Essential Listening: The Best Albums Of 2019

Gotta be honest, I lacked motivation for writing this column. Normally it’s the piece I look forward to writing the most. Doing an annual music round-up is the only blogging tradition I’ve developed since I started five years ago. There are numerous reasons why I feel differently this year. Another year of being a wage slave chipping away at my resolve – how many will it take to leave me in the foetal position permanently? In all seriousness I’ve been pre-occupied by trying to get the loft conversion finished, only to find that in the optimism gained from reaching the finishing line (finally!) I’ll be rewarded with another challenge – the work’s aftermath, be it cleaning up the mess and sorting through stuff, most of which I wish to discard, so as not to clutter the new space that’s been created. (I realise I could’ve just used the term downsizing here, but that word is only used by cunt-twats.) Trivial concerns to some, and here there’s another, my current listening habits certainly aren’t conducive to finding new releases; a lot of early nineties drum’n’bass, NTS podcasts, Fairport Convention’s three releases in 1969 (worth it though) and reverting to my trusted two-hundred plus playlists that I’ve spent years collating (you sad bastard). All of the above has eaten in to time, a chunk of which I could’ve used to trawl music websites.

So this isn’t an exhaustive list, but I‘ve always believed that only music journalists or musicians have the time, attention span or dedication to listen to enough music to collate a best of year album list some fifty or hundred long. Said lists are best perused as likely intended, for the likes of you and I to dip in and out of.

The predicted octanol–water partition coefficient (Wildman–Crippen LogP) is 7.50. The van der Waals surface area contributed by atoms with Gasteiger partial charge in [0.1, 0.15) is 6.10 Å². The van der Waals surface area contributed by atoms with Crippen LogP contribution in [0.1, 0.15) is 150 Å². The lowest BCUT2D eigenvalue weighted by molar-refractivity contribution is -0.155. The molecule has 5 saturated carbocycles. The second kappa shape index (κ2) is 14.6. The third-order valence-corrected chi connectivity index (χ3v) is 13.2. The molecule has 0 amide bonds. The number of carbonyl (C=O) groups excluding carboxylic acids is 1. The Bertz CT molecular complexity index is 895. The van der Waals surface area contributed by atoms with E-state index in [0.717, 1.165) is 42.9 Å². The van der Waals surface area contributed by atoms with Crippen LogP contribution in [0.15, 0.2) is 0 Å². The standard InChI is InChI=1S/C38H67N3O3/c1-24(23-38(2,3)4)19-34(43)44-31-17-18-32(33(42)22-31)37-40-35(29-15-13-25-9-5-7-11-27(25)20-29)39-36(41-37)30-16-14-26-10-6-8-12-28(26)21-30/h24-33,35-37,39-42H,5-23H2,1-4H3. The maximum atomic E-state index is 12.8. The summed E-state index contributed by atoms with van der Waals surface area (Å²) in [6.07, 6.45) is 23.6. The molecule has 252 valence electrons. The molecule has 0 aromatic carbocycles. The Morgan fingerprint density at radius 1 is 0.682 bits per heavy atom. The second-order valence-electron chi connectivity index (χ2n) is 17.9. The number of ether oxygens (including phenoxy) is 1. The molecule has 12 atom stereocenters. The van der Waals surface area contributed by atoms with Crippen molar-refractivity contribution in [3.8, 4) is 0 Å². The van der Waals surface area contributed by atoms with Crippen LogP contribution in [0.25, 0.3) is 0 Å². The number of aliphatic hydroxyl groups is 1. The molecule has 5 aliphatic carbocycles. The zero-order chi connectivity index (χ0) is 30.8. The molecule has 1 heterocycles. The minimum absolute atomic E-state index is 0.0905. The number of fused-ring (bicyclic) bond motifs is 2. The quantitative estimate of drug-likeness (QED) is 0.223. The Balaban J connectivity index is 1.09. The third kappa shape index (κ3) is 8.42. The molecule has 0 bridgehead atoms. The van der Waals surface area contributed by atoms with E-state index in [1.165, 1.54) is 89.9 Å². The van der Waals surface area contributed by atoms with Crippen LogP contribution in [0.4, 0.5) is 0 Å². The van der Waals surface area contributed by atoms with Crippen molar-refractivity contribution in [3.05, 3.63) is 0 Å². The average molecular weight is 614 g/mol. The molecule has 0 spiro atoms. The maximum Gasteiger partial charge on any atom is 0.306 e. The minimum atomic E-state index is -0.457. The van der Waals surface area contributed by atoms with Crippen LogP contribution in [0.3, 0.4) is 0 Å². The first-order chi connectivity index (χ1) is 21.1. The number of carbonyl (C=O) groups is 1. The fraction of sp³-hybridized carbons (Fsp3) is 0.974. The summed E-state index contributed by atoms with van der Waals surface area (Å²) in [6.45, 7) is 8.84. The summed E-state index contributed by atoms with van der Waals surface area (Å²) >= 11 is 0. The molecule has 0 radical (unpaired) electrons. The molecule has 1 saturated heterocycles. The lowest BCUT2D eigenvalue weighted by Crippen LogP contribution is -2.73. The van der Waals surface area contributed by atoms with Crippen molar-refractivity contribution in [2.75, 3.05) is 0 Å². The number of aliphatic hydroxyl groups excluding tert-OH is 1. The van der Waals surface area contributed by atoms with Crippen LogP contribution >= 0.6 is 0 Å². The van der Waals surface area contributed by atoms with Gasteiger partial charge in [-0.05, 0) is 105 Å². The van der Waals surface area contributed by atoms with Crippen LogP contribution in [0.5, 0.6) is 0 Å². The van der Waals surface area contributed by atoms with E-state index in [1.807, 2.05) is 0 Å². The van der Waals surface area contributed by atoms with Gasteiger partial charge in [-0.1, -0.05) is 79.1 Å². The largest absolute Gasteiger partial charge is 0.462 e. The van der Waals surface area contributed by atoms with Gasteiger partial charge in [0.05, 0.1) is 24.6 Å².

Please dip in and out of this truncated list to suit yourself, and as per usual there’s no hierarchy here, just the ten in alphabetical order. Have a Merry Christmas and I’ll post my top ten songs of 2019 in-between Christmas and New Year. Peace out homies.

Bill Callahan – Shepherd in a Sheepskin Vest

Callahan’s voice and ear for melody remain strong, both combining to give you a massive hug. Just as impressive is his seamless switching between introspection, observations and vignettes, fittingly mirroring the uncomfortable juxtaposing of middle age with first time fatherhood.

Fat White Family – Serfs Up!

The pastoral cover belies a conversion to elements normally, and strongly, associated with a mainstream pop aesthetic – simple synths and drum rhythms abound, and a strong dash of disco on the opening track ‘Feet’! But it still wouldn’t be a proper fatties album if it wasn’t acerbic, peculiar, silly, homoerotic, ostentatious, and unsettling.

FKA Twigs – Magdalene

I’ve read a few comparisons with Madonna, with both displaying a deliberate control over their aesthetic. This might be valid if Madonna wasn’t so fraudulent and cynical and the artistic disparity wasn’t so vast between them. This album’s influences are catholic; tribal drums, folky strings, dub and r’n’b slowed to a crawl, autotune trap, with brooding lyrics veering from heavily distorted to balladic. Emotionally these songs swing wildly too; anger, frustration, ennui, denial and elation, all of it combines to represent the vulnerability of sexual and emotional dysmorphia, and it being the root cause of many relationships fracturing.

Floating Points – Crush